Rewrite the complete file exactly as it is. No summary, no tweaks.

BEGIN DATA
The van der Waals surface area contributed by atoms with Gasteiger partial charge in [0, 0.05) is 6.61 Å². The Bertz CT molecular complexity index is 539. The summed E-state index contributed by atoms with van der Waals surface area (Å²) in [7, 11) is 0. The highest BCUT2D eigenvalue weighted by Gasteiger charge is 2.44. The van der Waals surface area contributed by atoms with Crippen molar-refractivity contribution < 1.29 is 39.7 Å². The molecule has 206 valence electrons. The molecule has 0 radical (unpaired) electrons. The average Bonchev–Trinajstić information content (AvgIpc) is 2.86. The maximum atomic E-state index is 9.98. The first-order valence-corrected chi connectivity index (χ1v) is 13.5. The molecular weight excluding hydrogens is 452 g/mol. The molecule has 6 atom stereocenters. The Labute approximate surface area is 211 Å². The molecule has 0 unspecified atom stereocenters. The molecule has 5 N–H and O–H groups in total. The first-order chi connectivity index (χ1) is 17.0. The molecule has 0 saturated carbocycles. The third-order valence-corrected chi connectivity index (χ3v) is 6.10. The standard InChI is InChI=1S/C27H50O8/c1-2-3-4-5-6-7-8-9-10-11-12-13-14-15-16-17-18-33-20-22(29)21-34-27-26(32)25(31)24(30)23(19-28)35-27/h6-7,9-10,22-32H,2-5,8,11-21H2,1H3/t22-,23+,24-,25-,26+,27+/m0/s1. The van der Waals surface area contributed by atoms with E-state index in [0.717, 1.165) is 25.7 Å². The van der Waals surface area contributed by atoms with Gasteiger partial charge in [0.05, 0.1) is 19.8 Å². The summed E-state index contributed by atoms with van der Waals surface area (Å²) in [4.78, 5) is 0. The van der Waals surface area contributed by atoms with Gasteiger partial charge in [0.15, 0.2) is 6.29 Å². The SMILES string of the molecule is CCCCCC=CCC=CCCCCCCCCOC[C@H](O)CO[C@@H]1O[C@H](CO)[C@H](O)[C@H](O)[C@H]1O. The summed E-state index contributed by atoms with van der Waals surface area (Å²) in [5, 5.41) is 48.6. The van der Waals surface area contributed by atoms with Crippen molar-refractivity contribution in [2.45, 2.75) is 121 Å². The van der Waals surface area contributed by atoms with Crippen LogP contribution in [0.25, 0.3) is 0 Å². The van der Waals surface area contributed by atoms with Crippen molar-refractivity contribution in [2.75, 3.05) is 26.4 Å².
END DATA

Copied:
The van der Waals surface area contributed by atoms with Gasteiger partial charge in [0, 0.05) is 6.61 Å². The Bertz CT molecular complexity index is 539. The summed E-state index contributed by atoms with van der Waals surface area (Å²) in [7, 11) is 0. The highest BCUT2D eigenvalue weighted by Gasteiger charge is 2.44. The van der Waals surface area contributed by atoms with Crippen molar-refractivity contribution < 1.29 is 39.7 Å². The molecule has 206 valence electrons. The molecule has 0 radical (unpaired) electrons. The average Bonchev–Trinajstić information content (AvgIpc) is 2.86. The maximum atomic E-state index is 9.98. The first-order valence-corrected chi connectivity index (χ1v) is 13.5. The molecular weight excluding hydrogens is 452 g/mol. The molecule has 6 atom stereocenters. The Labute approximate surface area is 211 Å². The molecule has 0 unspecified atom stereocenters. The molecule has 5 N–H and O–H groups in total. The first-order chi connectivity index (χ1) is 17.0. The molecule has 0 saturated carbocycles. The third-order valence-corrected chi connectivity index (χ3v) is 6.10. The standard InChI is InChI=1S/C27H50O8/c1-2-3-4-5-6-7-8-9-10-11-12-13-14-15-16-17-18-33-20-22(29)21-34-27-26(32)25(31)24(30)23(19-28)35-27/h6-7,9-10,22-32H,2-5,8,11-21H2,1H3/t22-,23+,24-,25-,26+,27+/m0/s1. The van der Waals surface area contributed by atoms with E-state index in [0.717, 1.165) is 25.7 Å². The van der Waals surface area contributed by atoms with Gasteiger partial charge in [0.05, 0.1) is 19.8 Å². The summed E-state index contributed by atoms with van der Waals surface area (Å²) in [4.78, 5) is 0. The van der Waals surface area contributed by atoms with Gasteiger partial charge in [0.15, 0.2) is 6.29 Å². The SMILES string of the molecule is CCCCCC=CCC=CCCCCCCCCOC[C@H](O)CO[C@@H]1O[C@H](CO)[C@H](O)[C@H](O)[C@H]1O. The summed E-state index contributed by atoms with van der Waals surface area (Å²) in [5, 5.41) is 48.6. The van der Waals surface area contributed by atoms with Crippen molar-refractivity contribution in [2.45, 2.75) is 121 Å². The van der Waals surface area contributed by atoms with Crippen LogP contribution in [0.25, 0.3) is 0 Å². The van der Waals surface area contributed by atoms with Crippen molar-refractivity contribution in [2.75, 3.05) is 26.4 Å².